The staff and instructors have proven to be even wackier than the students:
  • Senor Chang played by Ken Jeong, a vengeful Spanish teacher who hands out ridiculous assignments. Chang is now a security officer in the third season.
  • Dean Pelton played by Jim Rash, whose incompetence as manager of the school is somehow overlooked by the powers that be.
  • Vice Dean Laybourne played by John Goodman, who was just introduced this season as the J. Edgar Hoover of the school, is the head of the lucrative Air Conditioning Studies department which brings in vast amounts of corporate donations and "owns" the school.
Plot lines are complex, highly imaginative, and usually quite fantastical in nature. Celebrities, such as Betty White, Malcom Jamal Warner, Jack Black, and Andy Dick have made appearances as guest stars.

Joel McHale

I originally tuned in to watch Community 3 years ago simply because I’m a big fan of Joel McHale. McHale is a Seattle native who cut his comedy teeth on a locally produced Saturday Night Live-like show, Almost Live, where he does a mean Braveheart impression. The word on the street in Seattle is that the show is loosely based on the real life Seattle Community College system, particularly the Capitol Hill campus where students are just as colorfully eccentric as those attending the fictional Greendale, which in true Microsoft-tech-geeky style, also has it's own ridiculously humorous Greendale website.

The multi-talented McHale also hosts The Soup, which airs on Friday nights at 10 p.m. on E TV (channel 65 here in Orlando.)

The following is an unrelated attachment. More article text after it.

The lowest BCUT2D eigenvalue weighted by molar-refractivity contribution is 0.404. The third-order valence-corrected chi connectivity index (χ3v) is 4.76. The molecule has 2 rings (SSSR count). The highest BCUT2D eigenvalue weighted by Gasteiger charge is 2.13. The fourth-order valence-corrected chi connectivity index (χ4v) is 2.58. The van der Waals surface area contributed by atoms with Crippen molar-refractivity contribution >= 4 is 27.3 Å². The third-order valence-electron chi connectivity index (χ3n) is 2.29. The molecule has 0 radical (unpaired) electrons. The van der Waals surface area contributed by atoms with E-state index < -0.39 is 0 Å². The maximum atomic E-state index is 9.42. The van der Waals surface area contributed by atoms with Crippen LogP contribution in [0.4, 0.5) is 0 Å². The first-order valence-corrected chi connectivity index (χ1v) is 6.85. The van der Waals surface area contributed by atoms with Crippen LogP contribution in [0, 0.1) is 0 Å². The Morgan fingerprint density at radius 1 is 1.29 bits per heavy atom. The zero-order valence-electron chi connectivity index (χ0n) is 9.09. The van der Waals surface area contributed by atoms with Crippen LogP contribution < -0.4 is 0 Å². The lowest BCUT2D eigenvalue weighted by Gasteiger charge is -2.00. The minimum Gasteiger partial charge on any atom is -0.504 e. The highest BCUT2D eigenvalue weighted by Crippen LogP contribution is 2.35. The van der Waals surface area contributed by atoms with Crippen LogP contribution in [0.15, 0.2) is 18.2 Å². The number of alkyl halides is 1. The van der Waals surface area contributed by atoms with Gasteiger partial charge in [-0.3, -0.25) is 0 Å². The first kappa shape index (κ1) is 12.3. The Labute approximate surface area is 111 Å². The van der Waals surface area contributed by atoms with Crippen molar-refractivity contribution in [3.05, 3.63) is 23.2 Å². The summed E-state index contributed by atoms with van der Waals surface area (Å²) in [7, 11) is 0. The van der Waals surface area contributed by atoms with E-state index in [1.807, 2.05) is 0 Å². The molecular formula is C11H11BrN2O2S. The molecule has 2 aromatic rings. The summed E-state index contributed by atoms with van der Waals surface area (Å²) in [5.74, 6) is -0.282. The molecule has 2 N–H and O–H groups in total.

I was once privileged to see Joel McHale live in the flesh during one of his tapings of Almost Live. He was impersonating the character of William Wallace, originally portrayed by Mel Gibson in the movie Braveheart. In this rare video clip where he is interviewed by news anchor John Keister, McHale has some wise words to say which ironically apply today:

    McHale - "Make no mistake about it. This is war... A television's rating period is a vile, vile, bloody thing. Where the weak are crushed like insects, and only the strong survive. But this is not just about ratings, or being number one, or even about, "Must See TV." It's about, Our Freedom!"

    Keister - "'well, It's just a TV show."

    McHale - "Who's being naive now, John Keister? Just a TV show! Just a TV show, my ass!... And you know who's doing it? NBC! The number one television network in all of Scotland.

    Keister - "That's America..."

    McHale - "Shut up! The network that brings us Seinfeld, and they're taking that from us, too... For while they may take the most popular television show of all time off the air, they can never take, Our Freedom!"

For more information on the cancellation, see this great article by Patrick Munn on Primetime TV, Nov. 17, 2011. If you would like to save Community, you can send NBC a message directly via this webpage. I also urge you to become a fan on their official Community TV show facebook page.